Workers assembling General Motors Co.'s Tesla fighter are taking a month off this summer amid lukewarm demand, a sign American car buyers are showing little interest in vehicles that rely solely on battery power to get from Point A to B.
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The Detroit auto giant's plant in Orion Township, Mich., began producing the Chevrolet Bolt late last year, with output hitting more than 15,000 vehicles before the company's typical summer shutdown in the beginning of July. That break usually spans two weeks, but workers at the Bolt plant -- also building the slow-selling compact Chevrolet Sonic -- remain on vacation through the third week of the month as inventories of both cars climb.
A GM spokesman, saying the shutdown stems from the inventory of unsold Sonics, said workers return to the Orion assembly line July 24. However, they will take another one-week break in August.
The long layoff is unusual for a vehicle that is still considered to be in launch mode and delivers a blow to GM as Tesla Inc. is ramping up production of the Model 3, which is priced lower than the Bolt and delivers similar driving range on a charge. The $35,000 Model 3 is Tesla's fourth model, and already has amassed hundreds of thousands of reservations from potential buyers.
The $37,000 Bolt is struggling to drum up similar demand amid low gasoline prices. About 7,500 Bolts have been sold through June, but it is yet to go on sale in all 50 states.
Sales of the Bolt are roughly equivalent to the Nissan Leaf, a lower-range electric car that has been on sale in the U.S. for several years. Electric vehicles make up just 0.6% of U.S. market share in 2017, according to Autotrader.com, as inadequate charging infrastructure, high costs and low gasoline prices have muted demand.
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Haig Stoddard, an analyst with Wards.com, said the Bolt is a strong performer among the field of electric vehicles, but it is "not selling as strong as GM had hoped." Tesla represents nearly half of EV sales in the U.S., Autotrader estimates.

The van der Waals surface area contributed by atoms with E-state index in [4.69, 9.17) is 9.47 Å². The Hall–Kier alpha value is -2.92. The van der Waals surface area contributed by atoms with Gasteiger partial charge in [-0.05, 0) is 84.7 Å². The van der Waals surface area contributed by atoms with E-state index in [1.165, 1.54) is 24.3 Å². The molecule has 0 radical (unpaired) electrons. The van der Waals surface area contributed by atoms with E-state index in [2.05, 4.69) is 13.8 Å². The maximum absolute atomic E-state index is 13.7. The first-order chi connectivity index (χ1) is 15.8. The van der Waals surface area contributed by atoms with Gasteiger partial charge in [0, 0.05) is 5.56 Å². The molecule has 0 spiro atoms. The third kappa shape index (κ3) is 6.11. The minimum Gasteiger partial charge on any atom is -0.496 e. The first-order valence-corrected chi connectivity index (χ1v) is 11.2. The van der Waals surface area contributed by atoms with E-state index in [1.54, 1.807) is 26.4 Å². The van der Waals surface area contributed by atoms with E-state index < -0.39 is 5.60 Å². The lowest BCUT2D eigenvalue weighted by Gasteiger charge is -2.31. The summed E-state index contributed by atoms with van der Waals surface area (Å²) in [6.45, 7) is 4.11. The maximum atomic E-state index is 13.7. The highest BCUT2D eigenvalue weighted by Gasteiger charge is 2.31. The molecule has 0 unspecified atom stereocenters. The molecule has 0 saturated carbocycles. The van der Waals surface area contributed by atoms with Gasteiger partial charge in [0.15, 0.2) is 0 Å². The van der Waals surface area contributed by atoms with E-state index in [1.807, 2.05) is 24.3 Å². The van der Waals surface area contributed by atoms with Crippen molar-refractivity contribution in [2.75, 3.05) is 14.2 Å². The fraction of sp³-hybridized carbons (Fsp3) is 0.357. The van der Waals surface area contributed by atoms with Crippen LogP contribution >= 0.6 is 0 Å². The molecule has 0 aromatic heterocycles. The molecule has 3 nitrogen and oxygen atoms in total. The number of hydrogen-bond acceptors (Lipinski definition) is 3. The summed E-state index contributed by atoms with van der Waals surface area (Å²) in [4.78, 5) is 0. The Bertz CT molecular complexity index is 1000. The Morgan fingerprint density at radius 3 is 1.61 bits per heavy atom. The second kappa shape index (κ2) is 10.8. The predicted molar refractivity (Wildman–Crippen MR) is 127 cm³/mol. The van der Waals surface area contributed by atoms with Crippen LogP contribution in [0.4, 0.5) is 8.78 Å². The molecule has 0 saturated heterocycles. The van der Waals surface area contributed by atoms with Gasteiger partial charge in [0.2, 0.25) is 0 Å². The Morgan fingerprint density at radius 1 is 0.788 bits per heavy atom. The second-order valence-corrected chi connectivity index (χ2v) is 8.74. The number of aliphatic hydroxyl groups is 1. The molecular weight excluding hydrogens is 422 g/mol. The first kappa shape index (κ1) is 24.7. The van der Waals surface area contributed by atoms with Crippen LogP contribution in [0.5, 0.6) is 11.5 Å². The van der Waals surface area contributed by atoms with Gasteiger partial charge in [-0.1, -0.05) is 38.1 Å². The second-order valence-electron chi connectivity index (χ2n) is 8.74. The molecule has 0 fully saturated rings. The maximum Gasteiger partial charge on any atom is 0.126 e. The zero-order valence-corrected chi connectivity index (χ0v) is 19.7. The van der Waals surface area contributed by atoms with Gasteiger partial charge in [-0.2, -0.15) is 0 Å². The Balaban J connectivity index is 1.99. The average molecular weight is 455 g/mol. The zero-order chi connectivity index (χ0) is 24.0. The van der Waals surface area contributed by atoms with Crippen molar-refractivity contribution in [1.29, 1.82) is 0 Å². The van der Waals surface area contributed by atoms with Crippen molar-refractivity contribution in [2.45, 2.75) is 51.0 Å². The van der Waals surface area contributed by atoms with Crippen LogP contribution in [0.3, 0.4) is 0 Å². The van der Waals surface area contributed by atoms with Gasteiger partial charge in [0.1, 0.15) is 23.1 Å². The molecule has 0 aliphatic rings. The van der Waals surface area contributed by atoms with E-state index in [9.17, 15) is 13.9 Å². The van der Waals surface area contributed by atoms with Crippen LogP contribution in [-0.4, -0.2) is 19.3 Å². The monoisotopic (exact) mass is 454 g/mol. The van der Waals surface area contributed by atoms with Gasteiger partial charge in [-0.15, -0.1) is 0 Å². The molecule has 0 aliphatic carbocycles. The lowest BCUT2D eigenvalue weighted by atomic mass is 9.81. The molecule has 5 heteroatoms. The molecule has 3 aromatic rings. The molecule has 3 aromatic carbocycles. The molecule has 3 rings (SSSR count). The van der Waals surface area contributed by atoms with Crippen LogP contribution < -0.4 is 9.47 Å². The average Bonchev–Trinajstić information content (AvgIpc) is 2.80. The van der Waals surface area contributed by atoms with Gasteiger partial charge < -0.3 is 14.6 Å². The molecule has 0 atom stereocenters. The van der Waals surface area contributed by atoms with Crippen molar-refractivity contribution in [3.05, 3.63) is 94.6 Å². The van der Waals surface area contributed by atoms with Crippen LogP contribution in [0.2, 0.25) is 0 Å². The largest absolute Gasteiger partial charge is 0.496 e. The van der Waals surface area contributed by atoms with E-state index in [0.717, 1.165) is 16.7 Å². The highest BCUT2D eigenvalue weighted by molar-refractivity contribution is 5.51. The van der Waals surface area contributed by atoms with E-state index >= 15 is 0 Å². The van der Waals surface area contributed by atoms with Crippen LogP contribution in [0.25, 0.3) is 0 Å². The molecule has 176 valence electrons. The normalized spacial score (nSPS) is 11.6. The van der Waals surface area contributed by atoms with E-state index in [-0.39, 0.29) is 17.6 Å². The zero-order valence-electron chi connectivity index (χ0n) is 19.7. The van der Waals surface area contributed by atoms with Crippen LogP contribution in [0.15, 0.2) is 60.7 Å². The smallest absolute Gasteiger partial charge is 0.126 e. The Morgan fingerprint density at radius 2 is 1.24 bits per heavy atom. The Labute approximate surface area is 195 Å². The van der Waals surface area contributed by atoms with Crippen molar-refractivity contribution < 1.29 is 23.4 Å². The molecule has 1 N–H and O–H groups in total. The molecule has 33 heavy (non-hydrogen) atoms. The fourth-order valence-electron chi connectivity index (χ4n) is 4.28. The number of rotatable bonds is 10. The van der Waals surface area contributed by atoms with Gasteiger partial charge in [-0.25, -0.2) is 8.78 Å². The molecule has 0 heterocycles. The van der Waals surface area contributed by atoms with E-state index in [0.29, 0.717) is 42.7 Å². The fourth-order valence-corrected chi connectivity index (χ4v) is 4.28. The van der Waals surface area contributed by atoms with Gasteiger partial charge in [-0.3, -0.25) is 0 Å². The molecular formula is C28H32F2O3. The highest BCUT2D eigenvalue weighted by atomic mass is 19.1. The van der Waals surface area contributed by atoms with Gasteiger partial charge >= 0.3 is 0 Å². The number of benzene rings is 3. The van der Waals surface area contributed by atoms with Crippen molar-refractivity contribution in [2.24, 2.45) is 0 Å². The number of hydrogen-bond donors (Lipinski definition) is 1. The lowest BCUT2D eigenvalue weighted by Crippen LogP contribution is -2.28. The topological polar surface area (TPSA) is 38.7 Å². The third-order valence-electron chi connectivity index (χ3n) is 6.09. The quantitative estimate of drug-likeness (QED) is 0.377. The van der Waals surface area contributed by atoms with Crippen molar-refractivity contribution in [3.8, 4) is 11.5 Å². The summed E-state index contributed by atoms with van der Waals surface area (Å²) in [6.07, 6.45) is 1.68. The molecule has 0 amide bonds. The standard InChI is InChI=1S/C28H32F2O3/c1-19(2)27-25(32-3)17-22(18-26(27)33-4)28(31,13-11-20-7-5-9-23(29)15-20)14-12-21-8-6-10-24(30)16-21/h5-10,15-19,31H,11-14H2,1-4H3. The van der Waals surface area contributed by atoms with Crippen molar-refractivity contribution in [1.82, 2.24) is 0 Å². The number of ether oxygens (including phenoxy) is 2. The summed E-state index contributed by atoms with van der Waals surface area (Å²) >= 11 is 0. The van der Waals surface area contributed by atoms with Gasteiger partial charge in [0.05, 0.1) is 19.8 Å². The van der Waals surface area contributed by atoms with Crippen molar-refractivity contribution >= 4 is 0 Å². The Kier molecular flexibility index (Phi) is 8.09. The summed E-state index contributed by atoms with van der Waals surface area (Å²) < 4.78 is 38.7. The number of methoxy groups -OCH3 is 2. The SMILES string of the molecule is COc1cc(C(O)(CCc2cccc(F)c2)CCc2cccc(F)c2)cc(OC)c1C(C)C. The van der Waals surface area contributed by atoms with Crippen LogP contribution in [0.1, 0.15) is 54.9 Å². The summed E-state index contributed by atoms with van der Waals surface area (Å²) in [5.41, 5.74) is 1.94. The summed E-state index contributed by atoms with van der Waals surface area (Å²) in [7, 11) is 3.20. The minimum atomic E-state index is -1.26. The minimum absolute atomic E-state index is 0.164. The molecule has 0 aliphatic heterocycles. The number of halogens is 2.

"Obviously, GM has enough inventory of Bolts to accommodate sales if they're closing the plant," Autotrader.com analyst Michelle Krebs said. She said the car has gotten off to a "slow start...it's been an uphill battle."
GM's overall market share is stuck in neutral, falling below 17% as its fuel-efficient car offerings slump and it takes aggressive action to reduce low-margin sales to rental car companies. The Bolt, under development for several years, helps the company meet tightening emissions standards, and buyers qualify for a $7,500 tax credit after the sale.
"Putting the Bolt into the market should be looked at as part of GM's R&D in electrification," Mr. Stoddard said. "GM and the rest of the industry are preparing for the long term."
Jim Cain, a GM spokesman, said the company has more than 100 days' supply of Bolt inventory on Chevrolet dealer lots (compared with an industry average of 74 days'), but that number is distorted by the fact only some Chevy dealers currently offer the car.
GM's business plan is different than that of Tesla, which relies solely on selling electric vehicles for its automotive revenue.
GM, highly dependent on light-truck sales for profit, has scrambled to manage rising inventories of slow-selling passenger cars, including conventional sedans. The auto maker is cutting jobs and slowing production at several of its passenger-car plants this year, including factories that make Chevrolet Malibu and Cadillac sedans.
The Bolt has been acclaimed as an affordable alternative to Tesla's popular Model S, which often sells for more than $100,000. Unlike Tesla, however, GM doesn't offer buyers a dedicated charging network, and the company is reliant on an independent dealer network to sell the car.
Adam Kraushaar, president of Lester Glenn Auto Group located about 50 miles south of New York City in New Jersey, said his Chevy dealership is too far from the city for people living in the community to buy a Bolt, even with a 238-mile range on a charge. Initial demand for the Bolt at his dealership was strong, but then dropped off "fairly dramatically."
Although the car isn't "setting the world on fire," it isn't languishing, Mr. Kraushaar said.
Paul Masse, owner of Paul Masse Chevrolet in East Providence, Rhode Island, thinks the Bolt will be a steady seller. Mr. Masse ordered 100 Bolts for his dealership, significantly more than GM was planning on sending him.
Customers often come in looking for a crossover wagon, but once he tells them about the Bolt's range, roominess and the little maintenance that is required, he said he can change opinions. Since receiving his first order of 100 Bolts at the end of May, he said he has sold 22.
"Once gas prices go up, you'll want a Bolt," Mr. Masse said. For now, he is offering a lease deal for zero dollars down and a payment of $249 a month.
Write to Adrienne Roberts at Adrienne.Roberts@wsj.com
(END) Dow Jones Newswires
July 20, 2017 14:03 ET (18:03 GMT)